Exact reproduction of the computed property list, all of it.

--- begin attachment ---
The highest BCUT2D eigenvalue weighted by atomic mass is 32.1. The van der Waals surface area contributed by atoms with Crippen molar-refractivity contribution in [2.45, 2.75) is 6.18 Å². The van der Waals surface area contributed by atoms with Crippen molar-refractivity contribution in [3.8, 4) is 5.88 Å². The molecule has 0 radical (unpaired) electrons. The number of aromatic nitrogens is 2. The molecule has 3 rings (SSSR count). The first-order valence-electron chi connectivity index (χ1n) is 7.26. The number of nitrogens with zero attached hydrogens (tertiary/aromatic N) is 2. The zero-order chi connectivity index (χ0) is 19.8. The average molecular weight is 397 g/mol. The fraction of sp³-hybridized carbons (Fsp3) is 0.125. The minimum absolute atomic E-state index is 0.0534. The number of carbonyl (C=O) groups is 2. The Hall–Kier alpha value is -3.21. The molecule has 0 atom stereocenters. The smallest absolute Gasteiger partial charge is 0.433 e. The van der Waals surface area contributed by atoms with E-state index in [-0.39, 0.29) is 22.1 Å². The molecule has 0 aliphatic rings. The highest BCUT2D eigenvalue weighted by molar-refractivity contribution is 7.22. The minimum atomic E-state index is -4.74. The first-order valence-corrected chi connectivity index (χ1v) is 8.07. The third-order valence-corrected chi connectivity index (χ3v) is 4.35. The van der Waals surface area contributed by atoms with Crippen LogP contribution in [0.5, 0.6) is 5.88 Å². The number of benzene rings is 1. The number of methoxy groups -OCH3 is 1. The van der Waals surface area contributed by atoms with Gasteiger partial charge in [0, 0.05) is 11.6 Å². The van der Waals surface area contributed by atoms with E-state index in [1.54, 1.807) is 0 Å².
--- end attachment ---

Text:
The highest BCUT2D eigenvalue weighted by atomic mass is 32.1. The van der Waals surface area contributed by atoms with Crippen molar-refractivity contribution in [2.45, 2.75) is 6.18 Å². The van der Waals surface area contributed by atoms with Crippen molar-refractivity contribution in [3.8, 4) is 5.88 Å². The molecule has 0 radical (unpaired) electrons. The number of aromatic nitrogens is 2. The molecule has 3 rings (SSSR count). The first-order valence-electron chi connectivity index (χ1n) is 7.26. The number of nitrogens with zero attached hydrogens (tertiary/aromatic N) is 2. The zero-order chi connectivity index (χ0) is 19.8. The average molecular weight is 397 g/mol. The fraction of sp³-hybridized carbons (Fsp3) is 0.125. The minimum absolute atomic E-state index is 0.0534. The number of carbonyl (C=O) groups is 2. The Hall–Kier alpha value is -3.21. The molecule has 0 atom stereocenters. The smallest absolute Gasteiger partial charge is 0.433 e. The van der Waals surface area contributed by atoms with E-state index in [-0.39, 0.29) is 22.1 Å². The molecule has 0 aliphatic rings. The highest BCUT2D eigenvalue weighted by molar-refractivity contribution is 7.22. The minimum atomic E-state index is -4.74. The first-order valence-corrected chi connectivity index (χ1v) is 8.07. The third-order valence-corrected chi connectivity index (χ3v) is 4.35. The van der Waals surface area contributed by atoms with Crippen LogP contribution in [0.5, 0.6) is 5.88 Å². The number of benzene rings is 1. The number of methoxy groups -OCH3 is 1. The van der Waals surface area contributed by atoms with Gasteiger partial charge in [0, 0.05) is 11.6 Å². The van der Waals surface area contributed by atoms with E-state index in [1.54, 1.807) is 0 Å².